In 2015, Carrell et al. used natural language processing to identify prescription opioid usage. The researchers combined natural language processing and computer-assisted manual review of clinical notes to identify problem usage in current electronic health records. The study used a large number of patient records (22,142), and produced valid results that demonstrated that natural language processing efficiently and accurately identified evidence of opioid abuse. The methods may increase estimates by as much as one-third when compared to traditional methods.

The Center for Disease Control (CDC), recently published a study (Faul, 2017) on Methadone prescribing, overdose, and the association with Medicaid preferred drug list policies in the U.S.. Methadone is a prescribed controlled substance used in SAD treatment for those with an opioid addiction. The study aimed to compare the percentage of deaths involving Methadone with the rate of prescribing Methadone for pain, characterize variation in Methadone prescribing among payers and states, and assess whether an association existed between state Medicaid reimbursement preferred drug list (PDL) policies and Methadone overdose rates. Faul found that Methadone accounted for approximately 1% of all opioids prescribed for pain but accounted for approximately 23% of all prescription opioid deaths in 2014. State drug management practices and reimbursement policies can affect methadone prescribing practices and, in turn, might reduce methadone overdose rates within a state. Drug utilization management policies that reduce the use of risky opioids such as methadone might reduce opioid-related morbidity and mortality. This evidence of decreases in methadone overdoses and use of preferred drug list policies could serve as a model for future decreases in other specific opioid drug-related mortality. The article concludes that Methadone should not be the first choice for an extended release/long acting opioid which contradicts current belief and practice.

Hume et al. (2017) aimed to create accurate definitions and measurable factors to identify drug overdose poisonings in four different states. Four drug poisoning indicators were used (acute or chronic, drug or opioid) and were compared to principal diagnosis or all medical history. These authors found that studying the entire diagnosis and medical history was needed to fully capture the state burden of opioid poisonings.

Another study focused on creating a model for identifying life-threatening admissions and their associations with drug dependence (Nguyen et al., 2017). The model demonstrates an accurate prediction of death or ICU admission in hospitalized drug users. This is the first model created that allows for early identification of life-threatening cases in drug users admitted to acute care hospitals. The model used patients’ age, sex, entrance model, and diagnosis as predictors of an in-hospital death or ICU admission. Based on their validation cohort, the researchers discovered a method of identifying life-threatening admissions, which may support improved patient care management. The model can also serve as a routine tool to improve clinical decision-making. This model will ultimately improve the early management of critically ill patients, who increasingly contribute to the global financial burden of healthcare. The study incorporated a user-friendly method that is accessible to most healthcare providers and may benefit life-threatening drug abuse cases.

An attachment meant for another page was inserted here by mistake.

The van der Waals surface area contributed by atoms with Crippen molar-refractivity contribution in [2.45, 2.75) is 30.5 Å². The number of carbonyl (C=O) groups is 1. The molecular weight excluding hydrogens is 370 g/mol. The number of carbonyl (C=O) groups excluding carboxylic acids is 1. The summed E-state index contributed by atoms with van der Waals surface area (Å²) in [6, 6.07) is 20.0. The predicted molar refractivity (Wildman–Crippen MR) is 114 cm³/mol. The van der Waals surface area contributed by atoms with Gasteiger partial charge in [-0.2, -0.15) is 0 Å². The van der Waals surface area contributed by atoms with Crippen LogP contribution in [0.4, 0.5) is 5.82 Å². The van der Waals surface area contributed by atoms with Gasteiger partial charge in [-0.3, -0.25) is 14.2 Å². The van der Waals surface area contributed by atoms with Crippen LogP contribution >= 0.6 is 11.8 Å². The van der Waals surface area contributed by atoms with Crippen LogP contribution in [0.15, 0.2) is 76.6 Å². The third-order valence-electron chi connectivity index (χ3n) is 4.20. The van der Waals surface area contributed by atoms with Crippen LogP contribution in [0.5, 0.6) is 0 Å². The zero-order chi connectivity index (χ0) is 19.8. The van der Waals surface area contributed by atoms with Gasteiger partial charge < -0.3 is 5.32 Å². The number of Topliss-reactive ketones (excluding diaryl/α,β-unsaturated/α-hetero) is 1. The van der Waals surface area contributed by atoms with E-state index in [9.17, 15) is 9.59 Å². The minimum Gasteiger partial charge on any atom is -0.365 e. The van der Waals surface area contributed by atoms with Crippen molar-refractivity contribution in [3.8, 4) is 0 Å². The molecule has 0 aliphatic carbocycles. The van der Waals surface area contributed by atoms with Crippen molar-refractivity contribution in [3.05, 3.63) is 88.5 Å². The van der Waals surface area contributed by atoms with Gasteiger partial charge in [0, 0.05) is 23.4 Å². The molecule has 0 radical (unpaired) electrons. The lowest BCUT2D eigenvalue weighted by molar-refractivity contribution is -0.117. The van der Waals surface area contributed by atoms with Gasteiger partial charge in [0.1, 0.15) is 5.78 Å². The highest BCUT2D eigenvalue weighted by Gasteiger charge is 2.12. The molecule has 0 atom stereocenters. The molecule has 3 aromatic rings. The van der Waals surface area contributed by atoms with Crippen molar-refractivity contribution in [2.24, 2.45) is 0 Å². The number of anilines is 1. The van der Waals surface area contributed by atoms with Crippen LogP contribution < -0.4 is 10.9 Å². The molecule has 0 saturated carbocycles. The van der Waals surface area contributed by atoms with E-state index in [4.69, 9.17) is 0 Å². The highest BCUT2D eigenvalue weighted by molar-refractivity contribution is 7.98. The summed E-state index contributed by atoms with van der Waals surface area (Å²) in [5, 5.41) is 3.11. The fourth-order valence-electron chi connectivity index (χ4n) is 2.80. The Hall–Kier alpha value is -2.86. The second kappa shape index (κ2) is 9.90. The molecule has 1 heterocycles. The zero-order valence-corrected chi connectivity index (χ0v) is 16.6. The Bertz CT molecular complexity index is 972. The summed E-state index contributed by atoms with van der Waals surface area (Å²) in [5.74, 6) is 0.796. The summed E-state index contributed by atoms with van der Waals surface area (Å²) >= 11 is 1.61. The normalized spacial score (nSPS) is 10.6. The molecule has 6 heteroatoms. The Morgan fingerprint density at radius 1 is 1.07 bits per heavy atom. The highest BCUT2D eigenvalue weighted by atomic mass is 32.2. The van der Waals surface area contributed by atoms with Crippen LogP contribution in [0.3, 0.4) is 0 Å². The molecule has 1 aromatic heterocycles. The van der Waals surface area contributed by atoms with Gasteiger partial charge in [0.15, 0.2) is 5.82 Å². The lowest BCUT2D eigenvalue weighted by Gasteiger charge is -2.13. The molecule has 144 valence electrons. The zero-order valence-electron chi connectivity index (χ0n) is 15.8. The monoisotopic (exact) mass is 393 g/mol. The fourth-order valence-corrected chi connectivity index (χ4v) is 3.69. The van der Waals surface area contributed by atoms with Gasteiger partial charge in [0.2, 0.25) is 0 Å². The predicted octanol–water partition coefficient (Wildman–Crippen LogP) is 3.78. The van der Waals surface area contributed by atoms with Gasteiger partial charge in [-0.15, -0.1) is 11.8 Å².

In addition to age, sex, entrance model, and diagnosis, psychosocial factors are also significant predictors in substance abuse. Psychosocial risk factors, including social determinants of health, mental health disorders, and history of substance abuse disorders, are less amenable to rapid and systematic data analyses. Psychosocial risk factors are not often collected or stored as formatted data. Due to US Health Insurance Portability and Accountability Act (HIPAA) regulations, this data is not available as claims data. Psychosocial factors in Electronic Health Record screening need to be integrated into healthcare and care delivery (Oreskovic et al., 2017). Medicaid and non-Medicaid patient data was used to identify 22 psychosocial electronic health record terms and compare them to patient outcomes. This amount of search terms is a significantly higher number of terms than other studies have used. The researchers concluded that selected informatics tools such as word recognition software could improve healthcare delivery through accurate identification of psychosocial risk factors in substance abuse.

Bioinformatics researchers, Way et al. (2017) evaluated alcohol dependence in populations with the genetic variant, ALDH1B1. While no significant allelic association was observed, individuals with this gene variant may be more likely to abuse drugs. The study focused on a biomedical factor while many other studies only considered social and demographic associations.

Lastly, Shah et al. (2017) reviewed rates and identified risk factors for opioid dependence and overdose after urological surgery. Through analyzing patient risk factors, these researchers found five patient risk factors associated with opioid dependence or overdose. Risk factors included younger age, inpatient surgery and increasing hospitalization duration, baseline depression, tobacco use and chronic obstructive pulmonary disease, insurance provider, including Medicaid, Medicare (age less than 65 years) and noninsured status.